MISSING: Sean Sargent with his father Tom and stepmother Ruth.
MISSING: Sean Sargent with his father Tom and stepmother Ruth. Tom Sargent

Father wants 18-year-long search to be over

THE father of missing soldier Sean Sargent just wants the 18-year-long mystery that has plagued his family to be over.

The inquest into the disappearance of his son, a former Pioneer State High student, starts Monday in Brisbane.

Tom Sargent thinks the coroner should simply find that his son is dead and declare that to be the case.

"I would like it to be all over and done with really," the former mine worker, who has retired to his beach home in Bucasia, said.

"I wish (the coroner) would would make a decision, if he is dead say he is dead. Otherwise where is he?"

The investigation into his son's disappearance has been a cold case for some time. Sean Sargent disappeared from an old school friend's house on Friday, March 19, 1999.

Pre-inquest documents revealed that the last night Sean was seen he bought a bottle of vodka and a bottle of Coke from a hotel in Brisbane about 8pm. He had gone to school friend Benjamin Snelling's house, at St Lucia, for a party.

About 11pm, Sean and three others, including Mr Snelling and Adam O'Donnell, drove to another party at St Lucia.

The three arrived at the party at 11.15pm and were only there for about 15 minutes because Sean allegedly got into a fight.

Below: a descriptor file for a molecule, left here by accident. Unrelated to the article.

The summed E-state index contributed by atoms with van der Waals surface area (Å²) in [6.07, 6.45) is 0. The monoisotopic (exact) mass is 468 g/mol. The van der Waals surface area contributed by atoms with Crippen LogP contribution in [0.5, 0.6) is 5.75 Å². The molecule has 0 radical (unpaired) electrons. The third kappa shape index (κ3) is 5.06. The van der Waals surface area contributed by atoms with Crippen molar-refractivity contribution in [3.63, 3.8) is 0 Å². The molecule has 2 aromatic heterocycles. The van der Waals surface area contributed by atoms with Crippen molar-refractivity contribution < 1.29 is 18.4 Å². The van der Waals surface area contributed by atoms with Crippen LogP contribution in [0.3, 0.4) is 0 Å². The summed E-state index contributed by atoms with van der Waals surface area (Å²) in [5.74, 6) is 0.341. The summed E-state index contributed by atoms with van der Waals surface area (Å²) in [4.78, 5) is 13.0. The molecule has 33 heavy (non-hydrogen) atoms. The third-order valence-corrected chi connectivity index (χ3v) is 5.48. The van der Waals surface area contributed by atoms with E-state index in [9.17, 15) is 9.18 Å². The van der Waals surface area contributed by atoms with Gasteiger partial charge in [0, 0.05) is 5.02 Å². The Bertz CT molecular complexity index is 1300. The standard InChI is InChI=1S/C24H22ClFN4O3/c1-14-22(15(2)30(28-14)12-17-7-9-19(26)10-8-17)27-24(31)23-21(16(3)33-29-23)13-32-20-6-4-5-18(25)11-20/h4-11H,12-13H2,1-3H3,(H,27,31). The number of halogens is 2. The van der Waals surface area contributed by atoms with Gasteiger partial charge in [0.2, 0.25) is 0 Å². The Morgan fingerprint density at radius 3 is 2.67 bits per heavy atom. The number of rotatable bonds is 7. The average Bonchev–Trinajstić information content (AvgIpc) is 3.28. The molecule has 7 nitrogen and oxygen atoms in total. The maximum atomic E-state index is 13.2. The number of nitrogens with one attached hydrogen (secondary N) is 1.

After that they went back to Mr Snelling's house.

Mr O'Donnell told police that about midnight he left the house to drive home when Sean walked past and he told Sean not to drive home.

Sean then told him he would sleep in the car.

That was the last confirmed sighting of Sean.

On Monday morning he didn't report to the Enoggera Army Barracks and an army warrant was issued for his arrest because he was Absent Without Leave.

Since then both military police and civilian police have investigated his disappearance, including searches of the river around St Lucia, checks on his bank accounts, passport, and vehicle and engine searches.

Mr Sargent said now with a five-day inquest approaching he wants it "all to go away".

"It has been so long and I am sick of it," he said. "There's not much hope after all that time. You wouldn't know what he looked or sounded like.

"(The police and military police) have done about everything. To be honest I think he is over a bank or in a river."

Before the inquest, coroner John Hutton asked for 25 witnesses and and investigators to give evidence but Mr Sargent doesn't expect all 25 to be available, with the whereabouts of many not known. 

"I don't think they have found most of (the witnesses) because my barrister hasn't told me, and he would if they found someone with more information," he said. 

The inquest starts on Monday. Mr Sargent is expected to give evidence on Wednesday.



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